In this fast-paced world, it is almost impossible to shut off, or slow down. What this results in is an increase in our stress, anxiety, and feelings of being constantly overwhelmed. In fact, in the book Thank You for Being Late, author Thomas Friedman outlines the turnover for our ability, as humans, to adapt to new technology, as being approximately 7 years. That would be fine, if significantly new and different technologies didn't have a turnaround time of 3 years. Currently, we are experiencing a shift in which humans are unable to keep up with the paradigm shifts in our technological world. This is evidenced by the increases in stress, anxiety, and need for meditation, mindfulness, and shutting off.
Last week, I was in the USA for a wedding, and I purposely did not add a US plan to my cell phone, craving a chance to be off-grid. This resulted in me leaving my cell phone at home when going out, and not checking it quite so often. I noticed I was able to be more present in what I was doing, and who I was spending time with. Additionally, I noticed this interesting phenomena with time, in that it actually slowed down. Days seemed to stretch out, and towards the end of my trip, I reflected back to the week before (when I was inevitably scrambling to pack) and it seemed so long ago. I was lucky to experience some back country hiking, and that took things a step further, in that there was no service anywhere in the area (or even neighbouring towns for that matter). My husband and I both noticed that seemingly mundane things (e.g. dishes) seemed to be more enjoyable. Was this because there was no other distraction? Very likely so.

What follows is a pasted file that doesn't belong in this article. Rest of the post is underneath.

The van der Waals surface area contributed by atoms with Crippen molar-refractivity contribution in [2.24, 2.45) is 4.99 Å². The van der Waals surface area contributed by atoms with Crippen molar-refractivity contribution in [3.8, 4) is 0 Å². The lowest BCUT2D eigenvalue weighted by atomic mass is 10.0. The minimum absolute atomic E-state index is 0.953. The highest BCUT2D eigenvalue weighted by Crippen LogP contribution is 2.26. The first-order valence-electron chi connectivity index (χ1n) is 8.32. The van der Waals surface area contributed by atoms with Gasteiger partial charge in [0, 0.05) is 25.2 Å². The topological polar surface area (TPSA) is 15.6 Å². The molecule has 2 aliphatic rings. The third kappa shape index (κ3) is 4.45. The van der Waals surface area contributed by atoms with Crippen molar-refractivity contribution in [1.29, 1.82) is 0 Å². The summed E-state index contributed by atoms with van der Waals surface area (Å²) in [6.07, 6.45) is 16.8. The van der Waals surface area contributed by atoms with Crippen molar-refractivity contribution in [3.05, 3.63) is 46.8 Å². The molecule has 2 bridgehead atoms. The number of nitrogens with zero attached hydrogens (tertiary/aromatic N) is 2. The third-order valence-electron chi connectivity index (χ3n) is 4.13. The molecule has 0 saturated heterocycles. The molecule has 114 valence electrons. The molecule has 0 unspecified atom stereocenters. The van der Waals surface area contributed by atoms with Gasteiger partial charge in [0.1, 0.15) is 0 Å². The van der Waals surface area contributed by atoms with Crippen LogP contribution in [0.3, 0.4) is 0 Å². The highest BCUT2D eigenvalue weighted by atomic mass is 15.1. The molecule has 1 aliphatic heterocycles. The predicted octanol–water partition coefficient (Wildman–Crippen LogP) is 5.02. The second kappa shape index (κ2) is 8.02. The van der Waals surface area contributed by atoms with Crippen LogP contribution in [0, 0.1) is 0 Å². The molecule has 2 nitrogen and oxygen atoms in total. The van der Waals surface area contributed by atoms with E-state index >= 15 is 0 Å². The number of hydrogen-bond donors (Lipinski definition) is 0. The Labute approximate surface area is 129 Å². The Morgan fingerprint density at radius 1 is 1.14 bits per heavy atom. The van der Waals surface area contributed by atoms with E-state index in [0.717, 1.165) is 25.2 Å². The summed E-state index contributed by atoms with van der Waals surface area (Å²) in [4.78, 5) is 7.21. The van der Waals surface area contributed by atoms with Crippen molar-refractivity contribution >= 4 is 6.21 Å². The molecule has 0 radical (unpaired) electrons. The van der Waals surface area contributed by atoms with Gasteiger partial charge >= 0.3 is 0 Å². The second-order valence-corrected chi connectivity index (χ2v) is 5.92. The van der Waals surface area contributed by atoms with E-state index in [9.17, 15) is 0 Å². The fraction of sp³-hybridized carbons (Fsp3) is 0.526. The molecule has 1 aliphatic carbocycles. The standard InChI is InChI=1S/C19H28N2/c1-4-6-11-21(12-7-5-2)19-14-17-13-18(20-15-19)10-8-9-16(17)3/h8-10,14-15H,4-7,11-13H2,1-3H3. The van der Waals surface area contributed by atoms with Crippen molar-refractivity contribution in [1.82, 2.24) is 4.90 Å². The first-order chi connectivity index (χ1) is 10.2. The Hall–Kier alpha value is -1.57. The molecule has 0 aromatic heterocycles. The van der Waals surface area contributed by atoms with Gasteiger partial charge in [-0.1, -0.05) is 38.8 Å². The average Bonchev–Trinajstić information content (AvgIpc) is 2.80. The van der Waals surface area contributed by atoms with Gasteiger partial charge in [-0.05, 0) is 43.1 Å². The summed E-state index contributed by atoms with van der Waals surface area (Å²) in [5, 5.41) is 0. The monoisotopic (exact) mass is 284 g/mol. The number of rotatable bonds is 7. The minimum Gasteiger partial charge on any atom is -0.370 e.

Here's a challenge for you. When it is feasible (i.e. if your primary phone is used to for work, don't do this on a work day), turn off your phone, or leave it at home, and spend the day doing your tasks/hanging out without it. Notice what happens for you. It will be both challenging, frustrating (you might realize how much you rely on your phone), and freeing. Become aware of what's going on and how you interact with others, and what you observe around you.
I found the quickest way to slowing down was directly related to technology, which validated for me what Friedman found, but it is not feasible all the time, neither would I want that all the time. In today's world, adapting to the fast-paced world, but being able to tap into your inner calm is how to successfully navigate our current landscape.
How do you access your inner peace? What works for you? Comment below as it might provide someone else with a new suggestion or possibility.